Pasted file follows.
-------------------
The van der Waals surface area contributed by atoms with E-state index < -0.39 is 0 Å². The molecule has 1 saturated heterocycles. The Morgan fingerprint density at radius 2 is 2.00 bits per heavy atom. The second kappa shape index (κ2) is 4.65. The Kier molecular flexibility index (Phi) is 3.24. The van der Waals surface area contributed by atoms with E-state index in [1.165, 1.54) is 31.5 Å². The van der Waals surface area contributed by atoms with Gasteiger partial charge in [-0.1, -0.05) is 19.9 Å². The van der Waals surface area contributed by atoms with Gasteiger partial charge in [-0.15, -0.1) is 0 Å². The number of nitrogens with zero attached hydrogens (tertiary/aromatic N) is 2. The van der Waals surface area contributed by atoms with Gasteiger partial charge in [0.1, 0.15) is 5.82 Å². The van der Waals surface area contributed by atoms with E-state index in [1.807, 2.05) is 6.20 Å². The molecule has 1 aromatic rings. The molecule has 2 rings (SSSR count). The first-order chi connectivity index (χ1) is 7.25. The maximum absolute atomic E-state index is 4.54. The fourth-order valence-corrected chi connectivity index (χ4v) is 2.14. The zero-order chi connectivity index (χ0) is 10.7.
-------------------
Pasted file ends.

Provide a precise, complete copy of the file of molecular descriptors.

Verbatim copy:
The van der Waals surface area contributed by atoms with E-state index < -0.39 is 0 Å². The molecule has 1 saturated heterocycles. The Morgan fingerprint density at radius 2 is 2.00 bits per heavy atom. The second kappa shape index (κ2) is 4.65. The Kier molecular flexibility index (Phi) is 3.24. The van der Waals surface area contributed by atoms with E-state index in [1.165, 1.54) is 31.5 Å². The van der Waals surface area contributed by atoms with Gasteiger partial charge in [-0.1, -0.05) is 19.9 Å². The van der Waals surface area contributed by atoms with Gasteiger partial charge in [-0.15, -0.1) is 0 Å². The number of nitrogens with zero attached hydrogens (tertiary/aromatic N) is 2. The van der Waals surface area contributed by atoms with Gasteiger partial charge in [0.1, 0.15) is 5.82 Å². The van der Waals surface area contributed by atoms with E-state index in [1.807, 2.05) is 6.20 Å². The molecule has 1 aromatic rings. The molecule has 2 rings (SSSR count). The first-order chi connectivity index (χ1) is 7.25. The maximum absolute atomic E-state index is 4.54. The fourth-order valence-corrected chi connectivity index (χ4v) is 2.14. The zero-order chi connectivity index (χ0) is 10.7.